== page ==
Small Business

How Finder's Fees Work, Accounting-Wise


First, decide if it's a percentage of the transaction or a flat fee. Then consider your industry and payout frequency to determine classification

Should a finder's fee on a sale be accounted for as a cost of sale, or as a selling expense such as a commission paid to a company salesman? -—P.C., Bellevue, Wash.

The answer to your question, like nearly all accounting questions, depends upon the circumstances. First, a definition: A finder's fee can be many different things, but at its most basic, it's a fee paid to a third party who brings together a buyer and a seller. It can be calculated as a percentage of the transaction or as a flat fee.

These fees are commonly paid out as part of a merger or acquisition of a company, when a third party introduces buyer and seller and a successful transaction occurs. In that setting, such a fee would be considered a cost of the sale and would likely be written into the sales contract.

In other situations, an informal introduction to a new customer might warrant only a thank-you call or a pair of tickets to a home game.

For Unique Situations

Where finder's fees are most commonly used is in situations where unique buyers must be sought for one-of-a-kind items, says Gregg Landers, director of consulting at the San Diego office of accounting firm CBIZ (CBZ). "They're most commonly used for hard-to-find items such as in corporate acquisitions, unique pieces of property, or unique items such as antiques or collector's items," he says. "In these situations they generally should not be part of COGS [cost of goods sold] and should be considered part of SG&A [sales general and administrative fees]."

Michael M. Savoy, CPA and managing director of accounting firm Gumbiner Savett in Santa Monica, Calif., agrees. In areas other than mergers and acquisitions, "A finder's fee is exactly like a commission either paid to a salesman or someone else and is an expense of the company reported in the same period as the sale or the service is performed," he says. Since the finder's fee does not add any value to the product being sold or the service being performed, it is not added to the cost of the product or service and not treated as a cost-of-goods-sold item for tax reporting purposes, Savoy adds.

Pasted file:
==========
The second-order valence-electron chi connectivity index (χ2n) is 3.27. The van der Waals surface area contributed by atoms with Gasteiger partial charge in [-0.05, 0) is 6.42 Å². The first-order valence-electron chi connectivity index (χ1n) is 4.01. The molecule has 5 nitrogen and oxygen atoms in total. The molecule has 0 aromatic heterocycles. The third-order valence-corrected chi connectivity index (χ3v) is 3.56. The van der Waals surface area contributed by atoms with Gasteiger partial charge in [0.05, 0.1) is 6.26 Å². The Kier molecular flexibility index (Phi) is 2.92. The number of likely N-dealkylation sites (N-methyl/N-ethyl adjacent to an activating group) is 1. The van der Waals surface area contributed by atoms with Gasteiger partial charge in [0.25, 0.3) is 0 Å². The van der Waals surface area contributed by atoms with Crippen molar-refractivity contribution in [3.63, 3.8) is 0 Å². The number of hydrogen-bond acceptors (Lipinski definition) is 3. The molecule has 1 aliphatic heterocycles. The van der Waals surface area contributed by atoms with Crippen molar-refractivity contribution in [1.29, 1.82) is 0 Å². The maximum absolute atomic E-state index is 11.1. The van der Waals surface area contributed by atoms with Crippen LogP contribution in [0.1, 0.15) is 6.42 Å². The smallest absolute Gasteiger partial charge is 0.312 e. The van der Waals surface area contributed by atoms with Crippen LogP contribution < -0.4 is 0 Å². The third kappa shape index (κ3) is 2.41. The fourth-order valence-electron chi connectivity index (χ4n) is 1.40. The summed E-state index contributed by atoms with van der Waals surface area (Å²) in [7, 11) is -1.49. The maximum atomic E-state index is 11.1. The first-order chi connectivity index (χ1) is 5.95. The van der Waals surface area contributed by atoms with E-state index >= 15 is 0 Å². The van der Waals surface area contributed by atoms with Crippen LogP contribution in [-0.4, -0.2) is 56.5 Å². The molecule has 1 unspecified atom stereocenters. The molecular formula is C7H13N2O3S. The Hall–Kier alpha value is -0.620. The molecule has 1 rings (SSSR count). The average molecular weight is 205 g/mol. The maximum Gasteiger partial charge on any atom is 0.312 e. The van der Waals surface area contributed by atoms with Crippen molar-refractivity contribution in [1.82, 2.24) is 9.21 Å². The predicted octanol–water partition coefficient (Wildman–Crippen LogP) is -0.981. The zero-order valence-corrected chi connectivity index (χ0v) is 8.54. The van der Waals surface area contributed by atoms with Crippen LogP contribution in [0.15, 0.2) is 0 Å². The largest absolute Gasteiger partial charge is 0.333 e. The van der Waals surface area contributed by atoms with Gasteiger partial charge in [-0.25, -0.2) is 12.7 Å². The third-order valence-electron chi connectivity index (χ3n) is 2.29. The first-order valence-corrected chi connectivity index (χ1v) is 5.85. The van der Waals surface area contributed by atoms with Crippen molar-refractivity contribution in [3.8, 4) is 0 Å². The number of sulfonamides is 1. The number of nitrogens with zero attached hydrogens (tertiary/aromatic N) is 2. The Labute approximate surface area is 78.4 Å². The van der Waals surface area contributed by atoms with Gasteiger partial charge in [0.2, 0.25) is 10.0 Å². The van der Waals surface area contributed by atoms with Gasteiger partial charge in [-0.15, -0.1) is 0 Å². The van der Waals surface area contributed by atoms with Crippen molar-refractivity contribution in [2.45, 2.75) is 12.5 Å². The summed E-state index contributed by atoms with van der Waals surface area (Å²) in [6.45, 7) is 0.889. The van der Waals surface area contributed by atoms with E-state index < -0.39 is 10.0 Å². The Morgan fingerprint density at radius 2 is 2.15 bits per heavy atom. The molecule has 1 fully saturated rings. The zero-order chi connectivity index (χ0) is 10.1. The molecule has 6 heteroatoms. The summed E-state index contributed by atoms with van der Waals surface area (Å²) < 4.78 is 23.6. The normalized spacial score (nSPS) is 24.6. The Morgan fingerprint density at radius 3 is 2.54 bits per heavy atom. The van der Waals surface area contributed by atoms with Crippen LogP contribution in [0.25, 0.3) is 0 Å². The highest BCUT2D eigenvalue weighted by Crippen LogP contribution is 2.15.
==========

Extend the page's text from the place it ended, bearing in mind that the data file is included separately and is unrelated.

Landers says it's probably best to list a finder's fee as an "other administrative" expense, rather than a sales expense, under SG&A.

In some industries where finder's fees are very common, they could be considered a cost of goods sold. But even in those industries, some accountants might make a case for including them as part of SG&A, Landers says.

"If you're running a company, and you only pay finder's fees occasionally, listing them as a cost of goods sold will skew your gross margins and your numbers will bounce around a lot," he says. For instance, if you pay a finder's fee in two months out of 12 and account for those two instances as costs of goods sold, your numbers in those two months might be down significantly. "That's something that could send a negative signal to a banker, and would at the very least have to be explained," Landers says.

They're Regulated in Some Cases

Before you pay a finder's fee, make sure it is legal, says Robert C. Gellman, director of CBIZ's accounting, tax, and advisory services in the firm's San Diego office. "Any time someone wants to make money by getting introduced to someone, they might grease someone's palm. That might be a dinner out or some baseball tickets or cash," he says.

Generally, such payments or favors are not regulated. But in certain industries, and for companies doing business with the government, they are. A real estate agent, for instance, often pays finder's fees for sales referrals. But in many states, the person making the referral must be a licensed real estate agent in order to get any part of the fee. The same goes for the life insurance industry, Gellman says.

Karen E. Klein is a Los Angeles-based writer who covers entrepreneurship and small-business issues.

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